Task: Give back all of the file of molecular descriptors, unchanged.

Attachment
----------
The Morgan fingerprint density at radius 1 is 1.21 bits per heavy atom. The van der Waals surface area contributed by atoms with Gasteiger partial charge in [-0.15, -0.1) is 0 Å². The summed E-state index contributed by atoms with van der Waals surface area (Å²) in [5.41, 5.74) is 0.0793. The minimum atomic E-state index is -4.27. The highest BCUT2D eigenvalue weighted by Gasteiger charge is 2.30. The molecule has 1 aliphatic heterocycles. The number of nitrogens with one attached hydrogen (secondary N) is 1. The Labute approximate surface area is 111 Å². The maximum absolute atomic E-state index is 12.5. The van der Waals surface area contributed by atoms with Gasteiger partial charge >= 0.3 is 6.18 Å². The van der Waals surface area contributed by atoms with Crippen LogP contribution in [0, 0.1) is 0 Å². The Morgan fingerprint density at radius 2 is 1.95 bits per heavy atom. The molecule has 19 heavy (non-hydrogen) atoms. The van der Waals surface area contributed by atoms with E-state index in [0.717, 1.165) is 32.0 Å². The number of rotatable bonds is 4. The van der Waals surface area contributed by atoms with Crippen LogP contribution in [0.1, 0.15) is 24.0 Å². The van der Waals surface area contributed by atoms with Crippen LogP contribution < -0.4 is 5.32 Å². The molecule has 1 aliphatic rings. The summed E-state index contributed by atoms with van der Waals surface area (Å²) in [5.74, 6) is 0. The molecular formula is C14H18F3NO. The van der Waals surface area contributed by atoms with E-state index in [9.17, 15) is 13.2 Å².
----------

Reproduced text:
The Morgan fingerprint density at radius 1 is 1.21 bits per heavy atom. The van der Waals surface area contributed by atoms with Gasteiger partial charge in [-0.15, -0.1) is 0 Å². The summed E-state index contributed by atoms with van der Waals surface area (Å²) in [5.41, 5.74) is 0.0793. The minimum atomic E-state index is -4.27. The highest BCUT2D eigenvalue weighted by Gasteiger charge is 2.30. The molecule has 1 aliphatic heterocycles. The number of nitrogens with one attached hydrogen (secondary N) is 1. The Labute approximate surface area is 111 Å². The maximum absolute atomic E-state index is 12.5. The van der Waals surface area contributed by atoms with Gasteiger partial charge >= 0.3 is 6.18 Å². The van der Waals surface area contributed by atoms with Crippen LogP contribution in [0, 0.1) is 0 Å². The Morgan fingerprint density at radius 2 is 1.95 bits per heavy atom. The molecule has 19 heavy (non-hydrogen) atoms. The van der Waals surface area contributed by atoms with E-state index in [0.717, 1.165) is 32.0 Å². The number of rotatable bonds is 4. The van der Waals surface area contributed by atoms with Crippen LogP contribution in [0.1, 0.15) is 24.0 Å². The van der Waals surface area contributed by atoms with Crippen LogP contribution < -0.4 is 5.32 Å². The molecule has 1 aliphatic rings. The summed E-state index contributed by atoms with van der Waals surface area (Å²) in [5.74, 6) is 0. The molecular formula is C14H18F3NO. The van der Waals surface area contributed by atoms with E-state index in [9.17, 15) is 13.2 Å².